291 Items

Workers stand on a platform at a Saudi Aramco oil separator processing facility in Abqaiq, near Dammam, Sept. 20, 2019.

AP Photo/Amr Nabil

Paper

Reversal of Fortune for Political Incumbents after Oil Shocks

    Authors:
  • Simeon Djankov
  • Ha Nguyen
  • Ivan Yotzov
| March 2021

This paper explores the effect of oil shocks on electoral outcomes. Using a new polling and election data set for 207 elections across 50 democracies, the paper shows that oil price increases systematically lower the odds of reelection for incumbents. The analysis verifies that these shocks—which reduce consumption growth—are associated with worsening performance for incumbents in the runup to reelection and a reversal in the leaning of the political party in power post-election.  

This photo released Nov. 5, 2019 by the Atomic Energy Organization of Iran shows centrifuge machines in the Natanz uranium enrichment facility in central Iran.

Atomic Energy Organization of Iran

Policy Brief - Project on Europe and the Transatlantic Relationship and the German Council on Foreign Relations

Transatlantic Action Plan: Middle East and North Africa

    Author:
  • Nathalie Tocci
| February 2021

It has become impossible to read conflicts in North Africa and the Middle East in isolation, as regional powers like Saudi Arabia, UAE, Iran, Israel and Turkey weigh in across the region. Likewise, migration, energy, security and climate dynamics have generated indissoluble ties between North and Sub-Saharan Africa, the Gulf and the Horn of Africa as well as between the Eastern Mediterranean and the broader Middle East. North Africa and the Middle East have become a much wider and more heterogeneous geographical space, in which different thematic issues interlock.

President-elect Joe Biden and his climate envoy, John Kerry, at The Queen theater.

Carolyn Kaster/AP

Analysis & Opinions - Bloomberg Opinion

What Does Success Look Like for a Climate Czar?

| Dec. 02, 2020

President-elect Joe Biden’s decision to create a new cabinet-level position for climate-related issues — and to choose so prominent a figure as former Secretary of State John Kerry to fill it — demonstrates Biden’s sincerity over putting climate at the very center of U.S. foreign policy. It is easy to understate the importance of this appointment, given the flurry of czars created by most new administrations.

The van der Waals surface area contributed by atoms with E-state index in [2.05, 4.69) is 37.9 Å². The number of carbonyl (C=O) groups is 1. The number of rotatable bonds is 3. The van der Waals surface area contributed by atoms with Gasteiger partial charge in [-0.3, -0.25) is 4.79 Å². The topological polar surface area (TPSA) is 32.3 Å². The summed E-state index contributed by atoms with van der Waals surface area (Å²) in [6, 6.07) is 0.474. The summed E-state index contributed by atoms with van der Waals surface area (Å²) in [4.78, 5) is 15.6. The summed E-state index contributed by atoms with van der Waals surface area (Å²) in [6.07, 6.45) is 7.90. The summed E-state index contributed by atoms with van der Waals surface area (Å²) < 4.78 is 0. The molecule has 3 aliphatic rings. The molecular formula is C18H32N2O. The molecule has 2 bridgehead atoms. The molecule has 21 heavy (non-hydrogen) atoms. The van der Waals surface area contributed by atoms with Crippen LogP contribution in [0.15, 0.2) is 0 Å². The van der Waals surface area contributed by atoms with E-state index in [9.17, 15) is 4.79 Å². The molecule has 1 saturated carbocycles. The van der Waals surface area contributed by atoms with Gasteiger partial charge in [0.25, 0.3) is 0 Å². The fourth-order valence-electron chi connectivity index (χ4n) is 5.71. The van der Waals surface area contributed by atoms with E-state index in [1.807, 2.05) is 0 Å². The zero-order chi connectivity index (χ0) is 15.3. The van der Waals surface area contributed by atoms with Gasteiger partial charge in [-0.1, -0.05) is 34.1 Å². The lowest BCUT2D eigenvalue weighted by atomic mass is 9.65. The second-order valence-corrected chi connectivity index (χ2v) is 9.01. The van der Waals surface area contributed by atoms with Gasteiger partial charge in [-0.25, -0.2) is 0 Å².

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Analysis & Opinions - Bloomberg Opinion

After Oil: Throwing Money at Green Energy Isn’t Enough

| Sep. 17, 2020

The geopolitical and geo-economic forces wrought by the coronavirus pandemic, as examined previously in this series, are likely to slow the transition to a more sustainable global energy mix. Fortunately, the pandemic has also resulted in governments gaining vastly greater influence over whether this shift stalls or accelerates.

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Analysis & Opinions - Bloomberg Opinion

Pandemic Is Hurting, Not Helping, Green Energy

| Sep. 16, 2020

For most people, there was nothing to celebrate when the International Monetary Fund downgraded its outlook for global economic growth in June, anticipating a contraction of 4.9% for 2020. Yet for others, such as the small but persistent group of economists and others known as the degrowth movement,” the Covid-induced economic slowdown has a silver lining.

This May. 3, 2009, file photo shows an oil facility in Jubeil, about 600 kilometers (370 miles) from Riyadh, Saudi Arabia.

AP Photo/Hassan Ammar, File

Analysis & Opinions - The Wall Street Journal

Oil Becomes a Risky Game for Saudis

| May 17, 2020

President Trump is playing a tense poker game with Saudi Crown Prince Mohammed bin Salman. The stakes are America’s oil industry and the U.S.-Saudi alliance.

The 34-year-old prince and the president have been fast friends since Mr. Trump chose Saudi Arabia for his first foreign trip and received a lavish welcome. The president stood by the prince when he severed relations with Qatar, and again when he was accused of approving the murder of Jamal Khashoggi. But now the prince is threatening America’s oil industry, U.S. national security and Mr. Trump’s re-election prospects.

Dr. Justin Jacob runs a sample COVID-19 test inside a mobile testing lab unit that will begin testing in response to the Coronavirus outbreak, Tuesday, April 28, 2020, in Washington.

Andrew Harnik/AP

Analysis & Opinions - Project Syndicate

What Caused the COVID-19 Testing Deficit?

| Apr. 30, 2020

As the divergent experiences of the US and South Korea show, testing can be the difference between disease containment and catastrophe. Rather than relying on national governments to ensure the rapid development, production, and deployment of diagnostics during outbreaks, the world needs a global coordinating platform.

Sun sets behind idle pump jack near Karnes City, Texas.

Eric Gay/AP

Analysis & Opinions - Bloomberg Opinion

Oil's Collapse Is a Geopolitical Reset In Disguise

| Apr. 29, 2020

The world is on the cusp of a geopolitical reset. The global pandemic could well undermine international institutions, reinforce nationalism and spur de-globalization. But far-sighted leadership could also rekindle cooperation, glimmers of which appeared in the G-20’s offer of debt relief for some of the world’s poorest countries, a joint plea from more than 200 former national leaders for a more coordinated pandemic response and an unprecedented multinational pact to arrest the crash in oil markets.